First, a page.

Don Brown’s defense has stars at all three levels, including Rashan Gary and Chase Winovich on the defensive end, Devin Bush at linebacker and Lavert Hill and David Long at cornerback, though Winovich’s status for Saturday’s game remains uncertain after he left Michigan’s 31-20 win over Indiana last week with an injury.
Ohio State can counter that with one of college football’s best offenses, ranking second in the nation in yards gained per game (545.8) and eighth in points scored per game (41.6), but the Buckeyes know Michigan’s defense will put them to the test on Saturday.
“They play hard and they all fly to the ball,” Ohio State right tackle Isaiah Prince said. “Whenever somebody is making a tackle, there are at least eight Michigan jerseys over there on the tackle. They play hard on defense.”
Michigan’s offense is no slouch, either, and significantly improved from last year. The big reason for that: Shea Patterson, who has been a big upgrade at quarterback, completing 65.9 percent of his passes for 2,177 yards and 18 touchdowns with only four interceptions, while also making some plays with his feet as a runner (60 carries for 255 yards and two touchdowns).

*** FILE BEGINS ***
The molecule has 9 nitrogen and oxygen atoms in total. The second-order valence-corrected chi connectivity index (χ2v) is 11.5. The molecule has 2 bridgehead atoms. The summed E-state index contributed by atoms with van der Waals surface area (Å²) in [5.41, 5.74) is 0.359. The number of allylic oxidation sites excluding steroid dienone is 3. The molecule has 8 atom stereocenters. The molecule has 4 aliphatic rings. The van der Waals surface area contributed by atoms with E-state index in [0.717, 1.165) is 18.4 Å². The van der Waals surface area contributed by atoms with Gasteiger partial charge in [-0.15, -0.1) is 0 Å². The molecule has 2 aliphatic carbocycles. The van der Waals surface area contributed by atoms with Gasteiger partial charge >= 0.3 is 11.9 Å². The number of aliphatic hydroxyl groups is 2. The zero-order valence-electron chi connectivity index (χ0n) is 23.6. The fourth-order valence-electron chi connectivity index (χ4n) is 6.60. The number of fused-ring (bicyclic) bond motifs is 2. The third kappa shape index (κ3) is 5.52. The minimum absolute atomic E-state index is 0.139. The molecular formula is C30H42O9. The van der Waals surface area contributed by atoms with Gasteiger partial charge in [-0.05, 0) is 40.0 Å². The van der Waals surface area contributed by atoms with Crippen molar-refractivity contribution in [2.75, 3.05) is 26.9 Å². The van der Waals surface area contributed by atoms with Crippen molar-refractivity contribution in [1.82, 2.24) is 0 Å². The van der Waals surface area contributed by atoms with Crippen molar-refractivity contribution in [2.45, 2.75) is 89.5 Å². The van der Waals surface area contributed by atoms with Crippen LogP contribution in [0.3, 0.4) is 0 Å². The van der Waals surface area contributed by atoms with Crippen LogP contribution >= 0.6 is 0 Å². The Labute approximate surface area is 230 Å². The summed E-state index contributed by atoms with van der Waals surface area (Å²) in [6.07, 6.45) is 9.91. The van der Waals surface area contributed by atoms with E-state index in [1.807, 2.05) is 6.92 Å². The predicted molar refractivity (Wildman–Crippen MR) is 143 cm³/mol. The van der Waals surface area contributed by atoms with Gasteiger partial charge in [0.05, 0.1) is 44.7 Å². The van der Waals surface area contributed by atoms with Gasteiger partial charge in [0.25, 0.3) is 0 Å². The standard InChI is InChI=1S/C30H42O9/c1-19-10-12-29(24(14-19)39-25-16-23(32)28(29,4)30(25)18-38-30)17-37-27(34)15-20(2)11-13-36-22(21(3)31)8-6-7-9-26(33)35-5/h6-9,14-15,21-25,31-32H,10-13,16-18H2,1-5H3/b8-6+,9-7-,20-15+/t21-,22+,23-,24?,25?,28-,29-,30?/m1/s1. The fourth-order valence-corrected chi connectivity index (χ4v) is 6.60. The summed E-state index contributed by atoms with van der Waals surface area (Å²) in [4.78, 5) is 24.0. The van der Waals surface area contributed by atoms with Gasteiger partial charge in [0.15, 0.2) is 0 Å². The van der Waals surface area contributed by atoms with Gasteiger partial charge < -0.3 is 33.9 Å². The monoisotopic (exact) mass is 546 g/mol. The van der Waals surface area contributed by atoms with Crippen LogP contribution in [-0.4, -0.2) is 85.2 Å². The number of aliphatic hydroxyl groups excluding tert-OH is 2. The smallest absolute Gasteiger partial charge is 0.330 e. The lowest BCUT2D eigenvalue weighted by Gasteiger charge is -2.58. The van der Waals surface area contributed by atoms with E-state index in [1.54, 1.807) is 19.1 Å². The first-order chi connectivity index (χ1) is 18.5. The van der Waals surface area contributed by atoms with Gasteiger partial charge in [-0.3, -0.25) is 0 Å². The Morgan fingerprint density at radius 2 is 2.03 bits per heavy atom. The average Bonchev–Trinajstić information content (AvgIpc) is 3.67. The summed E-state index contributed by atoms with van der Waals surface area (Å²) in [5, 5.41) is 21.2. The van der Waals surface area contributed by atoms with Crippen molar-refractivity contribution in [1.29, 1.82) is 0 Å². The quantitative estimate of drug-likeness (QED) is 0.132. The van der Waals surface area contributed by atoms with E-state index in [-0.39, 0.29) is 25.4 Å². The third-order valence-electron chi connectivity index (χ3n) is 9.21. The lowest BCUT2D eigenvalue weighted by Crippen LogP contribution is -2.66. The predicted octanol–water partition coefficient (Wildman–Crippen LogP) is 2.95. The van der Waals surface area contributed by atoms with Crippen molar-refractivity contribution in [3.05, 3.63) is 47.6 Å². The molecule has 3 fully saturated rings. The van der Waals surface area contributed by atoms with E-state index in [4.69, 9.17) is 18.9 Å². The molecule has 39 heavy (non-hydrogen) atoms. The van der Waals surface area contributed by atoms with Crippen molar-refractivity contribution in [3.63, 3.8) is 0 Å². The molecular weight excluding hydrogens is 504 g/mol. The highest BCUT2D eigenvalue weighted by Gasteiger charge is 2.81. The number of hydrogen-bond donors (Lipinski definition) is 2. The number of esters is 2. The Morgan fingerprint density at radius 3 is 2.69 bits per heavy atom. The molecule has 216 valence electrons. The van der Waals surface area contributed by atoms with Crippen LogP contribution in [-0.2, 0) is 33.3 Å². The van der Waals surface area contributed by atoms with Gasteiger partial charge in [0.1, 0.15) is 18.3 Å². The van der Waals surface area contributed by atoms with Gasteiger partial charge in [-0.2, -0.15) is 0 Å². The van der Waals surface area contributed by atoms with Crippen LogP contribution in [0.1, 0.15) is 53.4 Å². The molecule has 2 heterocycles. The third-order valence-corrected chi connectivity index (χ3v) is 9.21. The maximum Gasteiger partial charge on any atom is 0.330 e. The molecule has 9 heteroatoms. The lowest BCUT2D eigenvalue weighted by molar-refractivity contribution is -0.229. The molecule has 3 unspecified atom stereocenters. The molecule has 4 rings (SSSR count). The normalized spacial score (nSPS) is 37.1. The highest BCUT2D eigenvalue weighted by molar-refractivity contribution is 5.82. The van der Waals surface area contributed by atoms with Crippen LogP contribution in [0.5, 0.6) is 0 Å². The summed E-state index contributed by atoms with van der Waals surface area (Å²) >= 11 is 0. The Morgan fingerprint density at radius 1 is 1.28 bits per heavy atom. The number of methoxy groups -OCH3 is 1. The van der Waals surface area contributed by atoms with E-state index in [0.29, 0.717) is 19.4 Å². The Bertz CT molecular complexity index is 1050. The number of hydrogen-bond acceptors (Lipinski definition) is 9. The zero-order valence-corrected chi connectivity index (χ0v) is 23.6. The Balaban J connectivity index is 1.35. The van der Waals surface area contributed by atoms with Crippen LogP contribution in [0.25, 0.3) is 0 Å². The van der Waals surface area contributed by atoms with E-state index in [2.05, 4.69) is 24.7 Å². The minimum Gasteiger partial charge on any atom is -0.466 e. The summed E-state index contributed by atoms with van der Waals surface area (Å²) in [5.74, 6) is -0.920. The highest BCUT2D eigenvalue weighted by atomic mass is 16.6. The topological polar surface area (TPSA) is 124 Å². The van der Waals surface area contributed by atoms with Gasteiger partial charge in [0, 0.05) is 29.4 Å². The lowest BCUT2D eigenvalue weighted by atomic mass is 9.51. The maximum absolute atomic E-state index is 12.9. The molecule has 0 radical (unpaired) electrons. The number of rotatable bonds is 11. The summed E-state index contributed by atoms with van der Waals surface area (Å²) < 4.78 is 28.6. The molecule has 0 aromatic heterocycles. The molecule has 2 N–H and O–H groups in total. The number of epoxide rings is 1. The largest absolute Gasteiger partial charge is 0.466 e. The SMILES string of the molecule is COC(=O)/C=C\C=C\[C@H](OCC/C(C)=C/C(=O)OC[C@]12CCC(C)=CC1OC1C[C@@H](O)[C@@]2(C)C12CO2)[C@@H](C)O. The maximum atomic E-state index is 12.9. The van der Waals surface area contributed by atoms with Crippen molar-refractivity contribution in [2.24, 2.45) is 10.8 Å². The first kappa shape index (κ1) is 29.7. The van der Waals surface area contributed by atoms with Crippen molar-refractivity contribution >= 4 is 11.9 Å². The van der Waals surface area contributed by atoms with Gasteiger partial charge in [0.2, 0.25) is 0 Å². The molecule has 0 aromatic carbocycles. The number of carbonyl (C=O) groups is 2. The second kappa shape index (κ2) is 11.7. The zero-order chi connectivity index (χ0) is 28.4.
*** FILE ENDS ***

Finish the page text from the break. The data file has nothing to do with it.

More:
Lead running back Karan Higdon has been consistent for the Wolverines in the running game, rushing for more than 100 yards in eight of his 10 games played this season. Donovan Peoples-Jones and Nico Collins give them a pair of big-play threats at wide receiver, while Zach Gentry, Sean McKeon and Nick Eubanks give them a trio of tight ends who can make plays in the passing game, too.
The Wolverines’ offensive line, meanwhile, has made huge strides this season under first-year offensive line coach Ed Warinner – a former Ohio State assistant – allowing just 15 sacks in 11 games after giving up 36 sacks in 13 games in 2017.